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Democratic databases: science on GitHub

Scientists are turning to a software–development site to share data and code.


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Illustration by the project twins

When the Ebola outbreak in West Africa picked up pace in July 2014, Caitlin Rivers started to collect data on the people affected. Rivers, then a PhD student in computational epidemiology, wanted to model the outbreak’s spread. So every day she downloaded PDF updates released by the ministries of health of the virus-stricken countries, and converted the numbers into computer-readable tables. Rather than keeping these files to herself, she posted them to, a hugely popular website for collaborative work on software code. Rivers thought the postings might attract those interested in up-to-date information from the Ebola outbreak. “I figured if I needed it, other people would, too,” she says.

Rivers was right. Other researchers began to download the data and contribute to the project. On some days, third parties would download and convert the ministries’ data before her, and load them into the GitHub repository. Others created programming scripts to do simple error-checks on the data, such as ensuring that the daily patient counts made sense. At the time, GitHub was “really the only place on the Internet that you could interact with these data as data, and not as a PDF”, says Rivers, who was at Virginia Polytechnic Institute and State University in Blacksburg when she began the project, and is now an epidemiologist at the US Army Public Health Center in Edgewood, Maryland.

Launched in 2008 to assist software developers, GitHub now boasts some 15 million users and is an increasingly popular site for researchers to share, maintain and update scientific data sets and code (see ‘Growing influence of GitHub’). GitHub is “the biggest revelation in my workflow ... since I started writing code”, says Daniel Falster, a postdoctoral researcher in ecology at Macquarie University in Sydney, Australia. “When we started using GitHub, it was just amazing. We now use it in everything that we do.” Falster’s Biomass and Allometry Database, which aggregates various measures of plant size from 176 studies, is stored on the site. So is the Open Tree of Life project, which aims to compile different published phylogenies to build one master ‘tree of life’. It uses GitHub to store data files and publication records, and to accept new data sets from third parties.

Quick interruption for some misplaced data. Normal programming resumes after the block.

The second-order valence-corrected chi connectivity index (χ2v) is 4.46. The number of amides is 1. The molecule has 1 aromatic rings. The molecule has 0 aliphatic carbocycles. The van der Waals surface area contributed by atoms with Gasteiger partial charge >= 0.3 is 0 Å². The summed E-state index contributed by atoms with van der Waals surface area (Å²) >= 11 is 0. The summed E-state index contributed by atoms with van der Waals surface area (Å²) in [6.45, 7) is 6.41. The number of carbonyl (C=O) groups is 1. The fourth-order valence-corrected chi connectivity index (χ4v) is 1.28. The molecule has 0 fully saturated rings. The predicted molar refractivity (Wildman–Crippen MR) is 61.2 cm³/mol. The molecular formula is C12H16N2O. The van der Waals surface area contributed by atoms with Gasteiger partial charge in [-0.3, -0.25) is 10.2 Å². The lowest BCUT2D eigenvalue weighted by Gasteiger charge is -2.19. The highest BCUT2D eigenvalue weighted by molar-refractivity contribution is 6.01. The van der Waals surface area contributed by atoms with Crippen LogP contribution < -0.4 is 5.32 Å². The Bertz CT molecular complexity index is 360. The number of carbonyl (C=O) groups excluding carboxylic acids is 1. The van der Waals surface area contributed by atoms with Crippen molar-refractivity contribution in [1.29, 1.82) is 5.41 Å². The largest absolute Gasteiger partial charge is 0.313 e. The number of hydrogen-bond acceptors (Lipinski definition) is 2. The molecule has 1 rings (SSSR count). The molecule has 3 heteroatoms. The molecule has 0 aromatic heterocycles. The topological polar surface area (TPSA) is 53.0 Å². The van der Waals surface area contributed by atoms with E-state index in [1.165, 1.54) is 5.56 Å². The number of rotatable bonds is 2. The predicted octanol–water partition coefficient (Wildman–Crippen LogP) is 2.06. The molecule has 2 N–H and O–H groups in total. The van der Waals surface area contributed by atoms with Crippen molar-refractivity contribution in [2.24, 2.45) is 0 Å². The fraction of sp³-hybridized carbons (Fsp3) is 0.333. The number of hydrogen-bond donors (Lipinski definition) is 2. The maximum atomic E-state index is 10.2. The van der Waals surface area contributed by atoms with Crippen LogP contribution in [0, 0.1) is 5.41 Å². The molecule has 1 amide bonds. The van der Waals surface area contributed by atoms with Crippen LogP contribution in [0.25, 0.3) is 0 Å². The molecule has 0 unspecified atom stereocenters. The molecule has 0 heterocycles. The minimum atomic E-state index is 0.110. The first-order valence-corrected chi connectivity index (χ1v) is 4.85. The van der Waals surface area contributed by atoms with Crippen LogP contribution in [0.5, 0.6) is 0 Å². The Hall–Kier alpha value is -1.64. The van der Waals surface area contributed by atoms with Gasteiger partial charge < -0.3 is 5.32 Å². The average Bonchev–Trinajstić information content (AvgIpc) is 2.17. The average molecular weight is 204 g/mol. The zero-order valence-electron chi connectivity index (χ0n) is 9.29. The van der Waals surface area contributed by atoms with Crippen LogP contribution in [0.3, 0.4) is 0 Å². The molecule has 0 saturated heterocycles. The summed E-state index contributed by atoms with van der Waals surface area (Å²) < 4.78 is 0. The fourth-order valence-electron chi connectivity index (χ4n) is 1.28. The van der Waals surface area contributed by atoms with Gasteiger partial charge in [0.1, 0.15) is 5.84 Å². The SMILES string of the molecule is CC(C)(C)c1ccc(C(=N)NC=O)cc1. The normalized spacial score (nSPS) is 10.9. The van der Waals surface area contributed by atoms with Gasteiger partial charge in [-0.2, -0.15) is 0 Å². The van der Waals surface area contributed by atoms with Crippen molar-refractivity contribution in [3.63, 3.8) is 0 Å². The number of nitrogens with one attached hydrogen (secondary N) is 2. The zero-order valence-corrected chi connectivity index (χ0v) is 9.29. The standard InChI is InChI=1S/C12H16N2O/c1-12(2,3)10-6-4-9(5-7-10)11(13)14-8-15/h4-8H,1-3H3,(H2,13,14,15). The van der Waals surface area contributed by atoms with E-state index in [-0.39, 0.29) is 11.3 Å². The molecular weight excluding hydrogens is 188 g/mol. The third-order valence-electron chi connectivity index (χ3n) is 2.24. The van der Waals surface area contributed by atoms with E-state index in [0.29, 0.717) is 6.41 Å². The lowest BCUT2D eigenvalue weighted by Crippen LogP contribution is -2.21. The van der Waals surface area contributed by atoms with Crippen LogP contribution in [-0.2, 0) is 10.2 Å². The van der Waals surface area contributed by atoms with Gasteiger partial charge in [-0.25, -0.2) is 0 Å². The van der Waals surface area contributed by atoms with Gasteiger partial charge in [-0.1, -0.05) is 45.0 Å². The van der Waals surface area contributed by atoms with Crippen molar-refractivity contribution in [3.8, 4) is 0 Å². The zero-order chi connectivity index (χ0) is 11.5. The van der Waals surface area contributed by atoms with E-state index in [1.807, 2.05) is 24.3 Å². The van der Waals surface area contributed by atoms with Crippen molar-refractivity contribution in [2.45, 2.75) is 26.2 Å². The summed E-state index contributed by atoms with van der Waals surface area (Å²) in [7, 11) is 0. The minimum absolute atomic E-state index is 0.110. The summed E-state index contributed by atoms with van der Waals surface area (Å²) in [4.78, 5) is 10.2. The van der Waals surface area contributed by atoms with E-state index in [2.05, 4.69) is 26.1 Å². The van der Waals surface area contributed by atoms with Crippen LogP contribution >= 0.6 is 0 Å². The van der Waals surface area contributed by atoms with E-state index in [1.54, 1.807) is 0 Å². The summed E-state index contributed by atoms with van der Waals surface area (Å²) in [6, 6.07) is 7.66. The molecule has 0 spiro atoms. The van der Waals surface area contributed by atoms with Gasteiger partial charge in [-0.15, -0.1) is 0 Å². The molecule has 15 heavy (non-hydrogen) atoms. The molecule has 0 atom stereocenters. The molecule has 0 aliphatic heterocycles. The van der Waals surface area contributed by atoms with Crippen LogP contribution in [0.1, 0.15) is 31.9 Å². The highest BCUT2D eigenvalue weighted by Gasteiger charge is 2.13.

Richard Van Noorden/Source: Elsevier Scopus database

Plenty of websites are dedicated to sharing data. But GitHub is specifically designed for transparent, open collaboration because it uses version-control software to track every change made to code or data. This means that large, distributed teams of programmers can work together on a project online, and users can scroll back in time through a file’s version history, seeing each change, when it was made, by whom and for what purpose. Programmers can copy (‘fork’) a repository to experiment with new ideas; useful changes can be folded into the main project, while others can be ignored or rolled back later.

For instance, anyone can visit the GitHub-based Open Exoplanet Catalogue — a growing database of the thousands of known planets outside the Solar System — and submit new information through their browser. As with the Open Tree of Life, the project’s main website doesn’t have in the URL address, so casual visitors wouldn’t necessarily know that they are interacting with version-control software — but the files are openly available in a GitHub repository for more sophisticated users. Making an edit alerts the project’s developers, including Hanno Rein, an astrophysicist at the University of Toronto in Canada, to review the suggested change. GitHub, says Rein, allows for a “way more democratic system” than would a static online catalogue of exoplanets, because any user can suggest changes and can even customize a version of the data set to their own specifications. Some 100 people have forked the project’s repository, and Rein’s smartphone app Exoplanet, which runs off the same database, has attracted around 10 million downloads.

From Linux to the lab

The software tool that GitHub relies on is called Git. It was created in 2005 by coder Linus Torvalds to manage development of the open-source operating system Linux — a huge project that involved thousands of independent programmers. “Git is a technology that's designed for very fine-grained, line-by-line monitoring of changes in source code,” says Arfon Smith, a program manager for GitHub in Seattle, Washington. It is not the only version-control software available (another option is Mercurial), but it is one of the most popular.

Many programmers use Git on their own computers. For scientist coders, the tool works like a laboratory notebook for scientific computing, says Katy Huff, a nuclear engineer at the University of Illinois at Urbana–Champaign: just like a lab notebook, it keeps a lasting record of events. But its syntax and workflow are notoriously confusing. “I’m comfortable saying that the interface is unnecessarily non-intuitive,” Huff says.